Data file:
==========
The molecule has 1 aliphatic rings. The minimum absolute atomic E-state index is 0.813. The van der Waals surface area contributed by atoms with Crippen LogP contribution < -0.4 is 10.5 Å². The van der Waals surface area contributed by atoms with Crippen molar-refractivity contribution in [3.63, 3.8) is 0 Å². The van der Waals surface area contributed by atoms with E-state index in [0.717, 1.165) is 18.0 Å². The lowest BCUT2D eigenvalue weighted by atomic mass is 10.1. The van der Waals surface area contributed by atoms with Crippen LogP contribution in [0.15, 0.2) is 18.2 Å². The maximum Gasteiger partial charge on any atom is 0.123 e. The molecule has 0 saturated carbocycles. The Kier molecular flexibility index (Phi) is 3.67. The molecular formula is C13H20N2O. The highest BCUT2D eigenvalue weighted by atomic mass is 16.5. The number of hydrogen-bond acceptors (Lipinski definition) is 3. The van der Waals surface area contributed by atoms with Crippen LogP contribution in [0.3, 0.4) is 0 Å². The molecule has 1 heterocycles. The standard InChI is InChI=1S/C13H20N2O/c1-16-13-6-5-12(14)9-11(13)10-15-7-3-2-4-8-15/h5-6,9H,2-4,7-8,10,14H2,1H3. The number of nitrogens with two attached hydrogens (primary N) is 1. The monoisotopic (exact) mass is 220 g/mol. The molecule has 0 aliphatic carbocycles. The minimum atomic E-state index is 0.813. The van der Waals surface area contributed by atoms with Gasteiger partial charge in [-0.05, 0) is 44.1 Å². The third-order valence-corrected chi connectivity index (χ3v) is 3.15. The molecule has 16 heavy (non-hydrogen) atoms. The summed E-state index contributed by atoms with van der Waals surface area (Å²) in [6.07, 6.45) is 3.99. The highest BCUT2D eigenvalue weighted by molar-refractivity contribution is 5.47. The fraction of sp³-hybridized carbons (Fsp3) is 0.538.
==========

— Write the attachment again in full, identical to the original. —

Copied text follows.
The molecule has 1 aliphatic rings. The minimum absolute atomic E-state index is 0.813. The van der Waals surface area contributed by atoms with Crippen LogP contribution < -0.4 is 10.5 Å². The van der Waals surface area contributed by atoms with Crippen molar-refractivity contribution in [3.63, 3.8) is 0 Å². The van der Waals surface area contributed by atoms with E-state index in [0.717, 1.165) is 18.0 Å². The lowest BCUT2D eigenvalue weighted by atomic mass is 10.1. The van der Waals surface area contributed by atoms with Crippen LogP contribution in [0.15, 0.2) is 18.2 Å². The maximum Gasteiger partial charge on any atom is 0.123 e. The molecule has 0 saturated carbocycles. The Kier molecular flexibility index (Phi) is 3.67. The molecular formula is C13H20N2O. The highest BCUT2D eigenvalue weighted by atomic mass is 16.5. The number of hydrogen-bond acceptors (Lipinski definition) is 3. The van der Waals surface area contributed by atoms with Crippen LogP contribution in [0.3, 0.4) is 0 Å². The molecule has 1 heterocycles. The standard InChI is InChI=1S/C13H20N2O/c1-16-13-6-5-12(14)9-11(13)10-15-7-3-2-4-8-15/h5-6,9H,2-4,7-8,10,14H2,1H3. The number of nitrogens with two attached hydrogens (primary N) is 1. The monoisotopic (exact) mass is 220 g/mol. The molecule has 0 aliphatic carbocycles. The minimum atomic E-state index is 0.813. The van der Waals surface area contributed by atoms with Gasteiger partial charge in [-0.05, 0) is 44.1 Å². The third-order valence-corrected chi connectivity index (χ3v) is 3.15. The molecule has 16 heavy (non-hydrogen) atoms. The summed E-state index contributed by atoms with van der Waals surface area (Å²) in [6.07, 6.45) is 3.99. The highest BCUT2D eigenvalue weighted by molar-refractivity contribution is 5.47. The fraction of sp³-hybridized carbons (Fsp3) is 0.538.